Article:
The Adobe-Japan1-6 Character Collection, which has become the de facto glyph set for today’s mainstream OpenType Japanese fonts, celebrates its 20th anniversary this year. This glyph set began its life in 1992, as Adobe-Japan1-0 (Supplement 0). Given that I have been at Adobe longer than 20 years, and was involved in the development of this glyph set, I will use this opportunity to detail some of its history, at least as seen through my eyes.
Adobe-Japan1-6 began by coalescing into a single collection the glyphs used in our OCF (Original Composite Format) font. Adobe Tech Note #5031 (Kanji Glyph Collections And Glyph Sets), dated November 12, 1990, details the OCF glyph set. Note that this Adobe Tech Note, as a scanned document because the original document sources are long gone, is attached to Adobe Tech Note #5078 (The Adobe-Japan1-6 Character Collection) for historical purposes. The end result was a collection of 8,284 glyphs (CIDs 0–8283). Given that the engineers who determined the glyph ordering for Supplement 0 are no longer at Adobe, I can safely state that I still wonder what was going through their minds. The ordering of some of the glyphs, particular at the end of the glyph set, is somewhat odd. I am sure that they had their reasons. I will stop my complaining here, because doing so will not change anything. I am responsible for the glyph ordering for all subsequent Supplements, meaning 1 through 6, so at least everyone now knows who to blame.
Supplements 1 and 2 were defined at the same time, sometime during 1993, and were implemented as separate Supplements simply because it was thought that some fonts might support only the glyphs in Supplement 1 (75 additional glyphs: CIDs 8284–8358) and not those in Supplement 2 (361 additional glyphs: CIDs 8359–8719). The primary purpose of Supplement 2 was to support the IBM extensions for JIS X 0208.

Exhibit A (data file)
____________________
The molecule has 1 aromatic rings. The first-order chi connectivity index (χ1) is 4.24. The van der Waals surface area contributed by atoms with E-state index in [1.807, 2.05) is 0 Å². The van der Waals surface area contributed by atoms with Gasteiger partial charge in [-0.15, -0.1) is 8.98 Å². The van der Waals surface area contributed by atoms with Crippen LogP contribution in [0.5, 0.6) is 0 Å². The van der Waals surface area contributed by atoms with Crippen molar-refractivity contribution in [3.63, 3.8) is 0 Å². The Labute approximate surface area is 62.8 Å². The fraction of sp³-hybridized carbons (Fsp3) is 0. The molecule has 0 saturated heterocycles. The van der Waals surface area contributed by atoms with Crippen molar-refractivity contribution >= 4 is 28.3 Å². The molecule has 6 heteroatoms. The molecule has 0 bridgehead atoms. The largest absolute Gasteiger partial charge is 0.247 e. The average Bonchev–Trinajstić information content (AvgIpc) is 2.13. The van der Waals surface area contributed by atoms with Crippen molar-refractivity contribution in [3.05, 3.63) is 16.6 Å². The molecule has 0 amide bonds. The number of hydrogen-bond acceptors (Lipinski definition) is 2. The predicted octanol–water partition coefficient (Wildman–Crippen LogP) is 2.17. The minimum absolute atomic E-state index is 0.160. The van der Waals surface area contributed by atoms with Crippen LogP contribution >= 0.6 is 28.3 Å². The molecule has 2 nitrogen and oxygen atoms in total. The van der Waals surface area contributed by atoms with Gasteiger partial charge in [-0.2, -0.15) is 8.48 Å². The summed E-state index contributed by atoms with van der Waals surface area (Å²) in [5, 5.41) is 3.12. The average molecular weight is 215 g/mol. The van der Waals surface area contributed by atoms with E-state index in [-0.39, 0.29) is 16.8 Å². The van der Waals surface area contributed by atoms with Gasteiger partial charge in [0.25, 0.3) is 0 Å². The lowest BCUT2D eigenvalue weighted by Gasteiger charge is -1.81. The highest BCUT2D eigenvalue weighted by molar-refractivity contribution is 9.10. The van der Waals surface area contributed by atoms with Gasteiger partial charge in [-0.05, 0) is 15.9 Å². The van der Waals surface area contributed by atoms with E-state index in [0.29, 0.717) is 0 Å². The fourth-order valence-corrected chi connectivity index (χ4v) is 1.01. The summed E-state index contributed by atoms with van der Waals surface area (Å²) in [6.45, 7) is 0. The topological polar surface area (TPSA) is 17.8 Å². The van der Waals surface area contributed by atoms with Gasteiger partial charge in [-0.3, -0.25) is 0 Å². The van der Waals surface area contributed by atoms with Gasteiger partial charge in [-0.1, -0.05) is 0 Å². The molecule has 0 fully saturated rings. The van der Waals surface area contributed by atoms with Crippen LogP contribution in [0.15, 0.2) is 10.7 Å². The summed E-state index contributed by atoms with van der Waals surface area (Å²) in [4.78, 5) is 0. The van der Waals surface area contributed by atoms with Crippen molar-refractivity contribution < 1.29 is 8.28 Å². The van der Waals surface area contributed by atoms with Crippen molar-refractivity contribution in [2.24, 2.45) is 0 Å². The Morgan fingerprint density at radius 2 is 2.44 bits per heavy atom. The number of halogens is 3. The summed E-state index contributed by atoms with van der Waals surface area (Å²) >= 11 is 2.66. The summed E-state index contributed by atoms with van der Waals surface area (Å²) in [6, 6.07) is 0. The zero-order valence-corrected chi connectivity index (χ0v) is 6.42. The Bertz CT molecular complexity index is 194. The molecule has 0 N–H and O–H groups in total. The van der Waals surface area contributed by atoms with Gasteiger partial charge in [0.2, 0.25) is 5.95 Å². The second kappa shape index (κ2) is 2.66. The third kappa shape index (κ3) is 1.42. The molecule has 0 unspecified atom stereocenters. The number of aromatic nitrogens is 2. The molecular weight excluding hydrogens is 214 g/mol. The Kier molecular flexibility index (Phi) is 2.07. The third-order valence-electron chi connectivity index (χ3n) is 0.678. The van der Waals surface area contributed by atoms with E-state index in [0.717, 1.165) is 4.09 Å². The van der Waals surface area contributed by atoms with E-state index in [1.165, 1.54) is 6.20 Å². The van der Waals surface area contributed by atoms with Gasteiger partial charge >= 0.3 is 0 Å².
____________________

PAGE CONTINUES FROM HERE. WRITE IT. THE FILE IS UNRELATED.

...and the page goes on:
Supplement 3 (634 additional glyphs: CIDs 8720–9353) was defined in September of 1998, in the very early days of OpenType. Its purpose was to add pre-rotated forms of all glyphs that were not full-width, which meant proportional and half-width glyphs, which are made accessible via the OpenType ‘vrt2‘ GSUB feature.
Supplement 4 (6,090 additional glyphs: CIDs 9354–15443), which was declared final on February 21, 2000, was the first time that one of our CJK glyph sets leaped beyond coverage of character set standards, and intended to include glyphs that are deemed important for professional and commercial publishing. Thus, Adobe-Japan1-4 fonts were the first to use the “Pro” designator in their names. It was quite an undertaking, which involved working with several key Japanese type foundries, such as Asahi Shimbun, Dainippon Screen, Fontworks, Morisawa, Motoya, and TypeBank, along with experts, such as Yasushi Naoi (直井靖). I keep a thick stack of papers and notes that detail much of the work, and from time to time I consult this stack to find answers to obscure questions. I even kept its three drafts, dated June 1, 1999, August 7, 1999, and November 5, 1999.
Supplement 5 (4,873 additional glyphs: CIDs 15444–20316) was declared final in September of 2002, and primarily involved working with Apple, to turn their APGS (Apple Publishing Glyph Set) into what would become Adobe-Japan1-5. I worked very closely with Yasuo Kida (木田泰夫) of Apple during this project. Another goal of Adobe-Japan1-5 included complete coverage of JIS X 0213:2000, which was also a goal of APGS.
Supplement 6 (2,741 glyphs: CIDs 20317–23057), which is the latest and greatest, was declared final on March 5, 2004. The two goals of Adobe-Japan1-6, besides ensuring support of JIS X 0213:2004, was to complete support for JIS X 0212-1990, which had the side effect of obsoleting, and subsequently deprecating, the Adobe-Japan2-0 character collection. Supporting the U-PRESS character set was also a goal, and naturally, almost immediately after Adobe-Japan1-6 was finalized, a small number of characters were added to U-PRESS.
Although there is no schedule at this time, I have already begun (very) preliminary work on Supplement 7, which mainly amounts to maintaining a list of glyph candidates (such as the characters that were subsequently added to U-PRESS).
Please join me in celebrating the first 20 years of Adobe-Japan1-6!